Ramen Spots From New York to Hawaii Make PETA’s ‘Top 10’

Group Gives Nod to Noodles in the Best Bowls to Beat a Winter Chill

For Immediate Release:
January 15, 2020

Contact:
Megan Wiltsie 202-483-7382

Norfolk, Va. – This winter, PETA has selected the Top 10 Vegan Ramen Bowls from restaurants in the U.S. and Canada—and the winners range from the mushroom-packed Vegan Shoyu Ramen from New York City’s Ramen Ishida to the nut-based Vegetarian Tantan Men Ramen from Honolulu’s Junpuu.

“Vegan ramen is a perfect cold-weather comfort food because it gives pigs, chickens, and other animals a little comfort, too,” says PETA President Ingrid Newkirk. “Everyone who goes vegan saves the lives of nearly 200 animals every year, so all the nourishing noodles on PETA’s list celebrate compassion by the bowlful.”

West Coast winners include the Spicy Ramen, which is made with sunflower seed broth, from Los Angeles’ all-vegan Ramen Hood; the Spicy Garlic Miso Ramen from San Francisco’s all-vegan Shizen; and the fully customizable Negi-goma Atsuage Ramen from Ramen Danbo in Vancouver, British Columbia, Canada. In Memphis, Tennessee, The Crazy Noodle won a spot on the list for its veggie-packed Miso Ramen, as did DOMU in Orlando, Florida, for its Vegan Shio Ramen, which is topped with veggies and fried tofu.

Rounding out the list are the Veggie Miso Ramen from Daruma Ramen in Austin, Texas, which makes its broth from fruit and vegetables and its noodles from tapioca; the Yasai Ramen from Gorō Ramen in Oklahoma City, which is topped with tofu and fried shallots; and the rich and spicy Tomato-Curry Ramen from Hatoba in Washington, D.C. Each eatery will receive a framed certificate.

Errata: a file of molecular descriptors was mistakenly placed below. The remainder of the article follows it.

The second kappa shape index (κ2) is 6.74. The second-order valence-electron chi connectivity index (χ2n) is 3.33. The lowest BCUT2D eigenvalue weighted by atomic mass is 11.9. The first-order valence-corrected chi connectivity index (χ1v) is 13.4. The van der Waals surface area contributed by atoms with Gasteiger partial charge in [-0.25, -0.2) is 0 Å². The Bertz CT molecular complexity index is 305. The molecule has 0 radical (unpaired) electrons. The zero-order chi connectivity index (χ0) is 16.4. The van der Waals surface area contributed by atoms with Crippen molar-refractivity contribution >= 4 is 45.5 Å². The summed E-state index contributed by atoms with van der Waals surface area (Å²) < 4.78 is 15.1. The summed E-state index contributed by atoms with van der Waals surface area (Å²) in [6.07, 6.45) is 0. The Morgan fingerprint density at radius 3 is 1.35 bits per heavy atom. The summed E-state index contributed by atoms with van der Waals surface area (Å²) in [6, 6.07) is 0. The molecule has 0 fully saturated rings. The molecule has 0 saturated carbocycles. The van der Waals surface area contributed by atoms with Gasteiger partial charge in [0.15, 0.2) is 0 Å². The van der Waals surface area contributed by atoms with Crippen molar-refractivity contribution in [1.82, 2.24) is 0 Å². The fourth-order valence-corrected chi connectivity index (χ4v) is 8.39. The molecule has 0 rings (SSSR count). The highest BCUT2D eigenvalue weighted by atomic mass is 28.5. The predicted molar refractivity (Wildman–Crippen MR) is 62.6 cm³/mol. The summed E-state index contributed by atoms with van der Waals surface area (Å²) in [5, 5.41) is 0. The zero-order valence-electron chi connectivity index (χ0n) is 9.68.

PETA—whose motto reads, in part, that “animals are not ours to eat”—opposes speciesism, the human-supremacist worldview that other animals are mere commodities. Animals raised for meat, eggs, and dairy are beaten; mutilated; kept in filthy, crowded conditions; denied everything that’s natural and important to them; and violently killed.

For more information, please visit PETA.org or click here.

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 Ingrid E. Newkirk

“Almost all of us grew up eating meat, wearing leather, and going to circuses and zoos. We never considered the impact of these actions on the animals involved. For whatever reason, you are now asking the question: Why should animals have rights?” READ MORE

— Ingrid E. Newkirk, PETA President and co-author of Animalkind